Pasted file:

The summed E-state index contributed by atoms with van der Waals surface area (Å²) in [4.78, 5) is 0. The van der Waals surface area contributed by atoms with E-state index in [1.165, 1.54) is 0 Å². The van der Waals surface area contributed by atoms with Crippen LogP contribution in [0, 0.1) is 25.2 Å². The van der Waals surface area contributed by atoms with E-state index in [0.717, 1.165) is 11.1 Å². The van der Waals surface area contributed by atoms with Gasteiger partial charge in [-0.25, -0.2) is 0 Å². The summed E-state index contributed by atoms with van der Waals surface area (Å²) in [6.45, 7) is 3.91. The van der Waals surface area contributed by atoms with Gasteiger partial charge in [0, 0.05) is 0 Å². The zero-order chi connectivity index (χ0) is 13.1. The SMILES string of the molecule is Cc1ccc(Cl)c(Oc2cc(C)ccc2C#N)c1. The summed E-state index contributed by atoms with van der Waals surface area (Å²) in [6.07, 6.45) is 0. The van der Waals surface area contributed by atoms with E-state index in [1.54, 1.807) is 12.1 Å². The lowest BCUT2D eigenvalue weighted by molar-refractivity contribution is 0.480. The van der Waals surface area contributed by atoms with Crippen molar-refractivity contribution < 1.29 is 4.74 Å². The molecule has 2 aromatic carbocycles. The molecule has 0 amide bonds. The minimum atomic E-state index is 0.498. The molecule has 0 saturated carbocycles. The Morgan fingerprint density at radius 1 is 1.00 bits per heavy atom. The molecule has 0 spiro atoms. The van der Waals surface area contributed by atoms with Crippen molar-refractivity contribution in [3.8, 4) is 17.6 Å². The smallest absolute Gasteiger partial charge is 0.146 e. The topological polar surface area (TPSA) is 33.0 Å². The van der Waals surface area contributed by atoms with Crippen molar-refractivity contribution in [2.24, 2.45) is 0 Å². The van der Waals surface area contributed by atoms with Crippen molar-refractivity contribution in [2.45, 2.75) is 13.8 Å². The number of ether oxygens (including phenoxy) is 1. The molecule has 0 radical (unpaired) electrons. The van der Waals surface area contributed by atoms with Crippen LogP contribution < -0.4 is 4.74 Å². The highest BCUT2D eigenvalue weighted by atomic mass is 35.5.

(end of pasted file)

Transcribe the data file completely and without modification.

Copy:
The summed E-state index contributed by atoms with van der Waals surface area (Å²) in [4.78, 5) is 0. The van der Waals surface area contributed by atoms with E-state index in [1.165, 1.54) is 0 Å². The van der Waals surface area contributed by atoms with Crippen LogP contribution in [0, 0.1) is 25.2 Å². The van der Waals surface area contributed by atoms with E-state index in [0.717, 1.165) is 11.1 Å². The van der Waals surface area contributed by atoms with Gasteiger partial charge in [-0.25, -0.2) is 0 Å². The summed E-state index contributed by atoms with van der Waals surface area (Å²) in [6.45, 7) is 3.91. The van der Waals surface area contributed by atoms with Gasteiger partial charge in [0, 0.05) is 0 Å². The zero-order chi connectivity index (χ0) is 13.1. The SMILES string of the molecule is Cc1ccc(Cl)c(Oc2cc(C)ccc2C#N)c1. The summed E-state index contributed by atoms with van der Waals surface area (Å²) in [6.07, 6.45) is 0. The van der Waals surface area contributed by atoms with E-state index in [1.54, 1.807) is 12.1 Å². The lowest BCUT2D eigenvalue weighted by molar-refractivity contribution is 0.480. The van der Waals surface area contributed by atoms with Crippen molar-refractivity contribution < 1.29 is 4.74 Å². The molecule has 2 aromatic carbocycles. The molecule has 0 amide bonds. The minimum atomic E-state index is 0.498. The molecule has 0 saturated carbocycles. The Morgan fingerprint density at radius 1 is 1.00 bits per heavy atom. The molecule has 0 spiro atoms. The van der Waals surface area contributed by atoms with Crippen molar-refractivity contribution in [3.8, 4) is 17.6 Å². The smallest absolute Gasteiger partial charge is 0.146 e. The topological polar surface area (TPSA) is 33.0 Å². The van der Waals surface area contributed by atoms with Crippen molar-refractivity contribution in [2.24, 2.45) is 0 Å². The van der Waals surface area contributed by atoms with Crippen molar-refractivity contribution in [2.45, 2.75) is 13.8 Å². The number of ether oxygens (including phenoxy) is 1. The molecule has 0 radical (unpaired) electrons. The van der Waals surface area contributed by atoms with Crippen LogP contribution < -0.4 is 4.74 Å². The highest BCUT2D eigenvalue weighted by atomic mass is 35.5.